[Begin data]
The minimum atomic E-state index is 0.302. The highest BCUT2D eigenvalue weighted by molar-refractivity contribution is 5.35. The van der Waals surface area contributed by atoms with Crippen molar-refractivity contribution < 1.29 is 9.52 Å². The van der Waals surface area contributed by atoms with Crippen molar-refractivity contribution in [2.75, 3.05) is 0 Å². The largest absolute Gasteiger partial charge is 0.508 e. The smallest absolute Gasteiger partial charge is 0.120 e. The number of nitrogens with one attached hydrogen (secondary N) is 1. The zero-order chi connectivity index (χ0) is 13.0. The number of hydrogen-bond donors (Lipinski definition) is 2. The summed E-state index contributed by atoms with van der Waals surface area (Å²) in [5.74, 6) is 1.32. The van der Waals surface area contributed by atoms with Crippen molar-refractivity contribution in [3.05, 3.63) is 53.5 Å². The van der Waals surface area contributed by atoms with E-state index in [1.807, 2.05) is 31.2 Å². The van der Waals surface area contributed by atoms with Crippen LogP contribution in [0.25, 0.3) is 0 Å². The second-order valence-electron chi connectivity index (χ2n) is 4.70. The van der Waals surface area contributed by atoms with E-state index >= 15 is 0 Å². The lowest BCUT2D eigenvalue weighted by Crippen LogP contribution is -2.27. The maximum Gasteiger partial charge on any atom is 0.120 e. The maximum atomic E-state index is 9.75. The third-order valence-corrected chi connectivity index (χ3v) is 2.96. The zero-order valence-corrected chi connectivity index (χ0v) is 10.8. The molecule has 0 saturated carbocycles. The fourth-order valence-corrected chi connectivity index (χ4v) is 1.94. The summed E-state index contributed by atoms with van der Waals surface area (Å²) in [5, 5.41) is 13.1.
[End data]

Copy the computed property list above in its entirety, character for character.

The minimum atomic E-state index is 0.302. The highest BCUT2D eigenvalue weighted by molar-refractivity contribution is 5.35. The van der Waals surface area contributed by atoms with Crippen molar-refractivity contribution < 1.29 is 9.52 Å². The van der Waals surface area contributed by atoms with Crippen molar-refractivity contribution in [2.75, 3.05) is 0 Å². The largest absolute Gasteiger partial charge is 0.508 e. The smallest absolute Gasteiger partial charge is 0.120 e. The number of nitrogens with one attached hydrogen (secondary N) is 1. The zero-order chi connectivity index (χ0) is 13.0. The number of hydrogen-bond donors (Lipinski definition) is 2. The summed E-state index contributed by atoms with van der Waals surface area (Å²) in [5.74, 6) is 1.32. The van der Waals surface area contributed by atoms with Crippen molar-refractivity contribution in [3.05, 3.63) is 53.5 Å². The van der Waals surface area contributed by atoms with E-state index in [1.807, 2.05) is 31.2 Å². The van der Waals surface area contributed by atoms with Crippen LogP contribution in [0.25, 0.3) is 0 Å². The second-order valence-electron chi connectivity index (χ2n) is 4.70. The van der Waals surface area contributed by atoms with E-state index >= 15 is 0 Å². The lowest BCUT2D eigenvalue weighted by Crippen LogP contribution is -2.27. The maximum Gasteiger partial charge on any atom is 0.120 e. The maximum atomic E-state index is 9.75. The third-order valence-corrected chi connectivity index (χ3v) is 2.96. The zero-order valence-corrected chi connectivity index (χ0v) is 10.8. The molecule has 0 saturated carbocycles. The fourth-order valence-corrected chi connectivity index (χ4v) is 1.94. The summed E-state index contributed by atoms with van der Waals surface area (Å²) in [5, 5.41) is 13.1.